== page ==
Photo: SeaRose FPSO; Source: Husky Energy/Cenovus

Charges laid over massive oil spill offshore Canada

Canadian offshore petroleum regulator has laid charges against Husky Oil Operations, now part of Cenovus, in relation to a huge offshore oil spill in November 2018 in the White Rose field offshore Canada.

The Canada-Newfoundland and Labrador Offshore Petroleum Board (C-NLOPB) has laid three charges against Husky Oil Operations for alleged offences related to a spill of petroleum in the White Rose field in the Canada-Newfoundland and Labrador Offshore Area, on or about 16 November 2018.

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The White Rose field is located approximately 350 km southeast of St. John’s. On the eastern edge of the White Rose field are the North Amethyst, West White Rose, and South White Rose extensions. All producing fields use the SeaRose FPSO. At the time of the incident, it was operated by Husky Energy, which is now part of Cenovus following the merger of the two companies.

In the incident, the SeaRose FPSO experienced a loss of pressure from a subsea flowline to the South White Rose Drill Center, which is located in the White Rose field. The incident happened while Husky was preparing to restart production, which had previously been suspended due to adverse weather conditions. According to previous information, it was the largest spill in Newfoundland and Labrador’s history estimated at 250,000 litres.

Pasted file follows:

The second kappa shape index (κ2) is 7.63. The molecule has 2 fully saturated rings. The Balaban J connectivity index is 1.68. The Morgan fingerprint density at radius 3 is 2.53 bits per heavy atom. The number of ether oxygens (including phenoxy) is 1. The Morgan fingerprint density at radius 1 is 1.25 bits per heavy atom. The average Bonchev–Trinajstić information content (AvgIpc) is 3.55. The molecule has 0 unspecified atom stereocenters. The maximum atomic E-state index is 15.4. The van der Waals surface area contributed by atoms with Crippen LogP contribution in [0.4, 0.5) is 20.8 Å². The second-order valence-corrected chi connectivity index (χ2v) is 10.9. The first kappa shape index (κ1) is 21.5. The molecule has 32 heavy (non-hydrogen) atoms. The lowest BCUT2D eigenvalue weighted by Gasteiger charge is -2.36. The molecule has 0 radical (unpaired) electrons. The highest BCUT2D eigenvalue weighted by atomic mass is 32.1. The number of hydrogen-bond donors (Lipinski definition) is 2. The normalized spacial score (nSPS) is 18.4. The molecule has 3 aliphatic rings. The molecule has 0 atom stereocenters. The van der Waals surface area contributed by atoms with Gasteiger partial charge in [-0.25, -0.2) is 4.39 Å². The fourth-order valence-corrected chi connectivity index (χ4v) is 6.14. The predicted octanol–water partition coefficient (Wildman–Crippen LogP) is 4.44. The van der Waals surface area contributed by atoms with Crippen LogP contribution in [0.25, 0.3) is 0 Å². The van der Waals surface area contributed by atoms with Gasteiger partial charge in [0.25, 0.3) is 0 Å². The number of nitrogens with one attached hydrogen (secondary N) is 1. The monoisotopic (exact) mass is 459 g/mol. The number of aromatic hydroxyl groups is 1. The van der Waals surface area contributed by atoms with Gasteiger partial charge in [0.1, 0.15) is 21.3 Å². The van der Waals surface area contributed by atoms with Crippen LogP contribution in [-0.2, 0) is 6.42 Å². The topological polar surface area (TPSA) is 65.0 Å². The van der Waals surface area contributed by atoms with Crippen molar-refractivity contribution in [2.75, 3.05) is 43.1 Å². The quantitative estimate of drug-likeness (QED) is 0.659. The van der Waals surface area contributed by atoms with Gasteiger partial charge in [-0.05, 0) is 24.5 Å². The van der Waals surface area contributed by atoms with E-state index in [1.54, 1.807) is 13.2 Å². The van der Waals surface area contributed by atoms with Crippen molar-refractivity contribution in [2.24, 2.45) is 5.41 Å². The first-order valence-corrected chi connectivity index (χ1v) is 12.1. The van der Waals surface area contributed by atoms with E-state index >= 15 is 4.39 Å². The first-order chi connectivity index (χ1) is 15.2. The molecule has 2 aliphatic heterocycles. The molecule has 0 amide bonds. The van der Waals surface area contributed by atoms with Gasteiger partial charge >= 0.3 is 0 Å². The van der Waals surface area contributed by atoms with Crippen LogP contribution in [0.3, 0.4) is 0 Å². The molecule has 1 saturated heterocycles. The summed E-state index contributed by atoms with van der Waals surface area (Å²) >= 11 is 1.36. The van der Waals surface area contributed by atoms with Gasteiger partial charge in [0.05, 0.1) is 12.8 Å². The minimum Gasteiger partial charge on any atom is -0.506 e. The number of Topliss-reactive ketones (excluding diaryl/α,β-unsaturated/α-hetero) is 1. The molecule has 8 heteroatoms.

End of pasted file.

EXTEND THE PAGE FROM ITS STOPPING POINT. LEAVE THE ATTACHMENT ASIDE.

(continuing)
The regulator said on Monday that two of the three charges were related to contraventions of the Newfoundland Offshore Petroleum Drilling and Production Regulations whereby C-NLOPB Conservation Officers allege that Husky Oil Operations did not ensure that work or activity, that was likely to cause pollution, ceased without delay; and having ceased work or activity that was likely to cause pollution, resumed work without ensuring it could do so safely and without pollution.

The third charge relates to a violation of the Canada-Newfoundland and Labrador Atlantic Accord Implementation Act, namely, no person shall cause or permit a spill on or from any portion of the offshore area.

All three contraventions constitute offences pursuant to paragraph 194(1)(a) of the Canada-Newfoundland and Labrador Atlantic Accord Implementation Act. The first appearance is scheduled for 23 November 2021 at Provincial Court in St. John’s, NL and the C-NLOPB said it will not be commenting further at this time.

Following flowline repairs and integrity testing, Husky, now Cenovus, was given the approval by C-NLOPB to resume production from two offshore drill centres at the White Rose field in August 2019.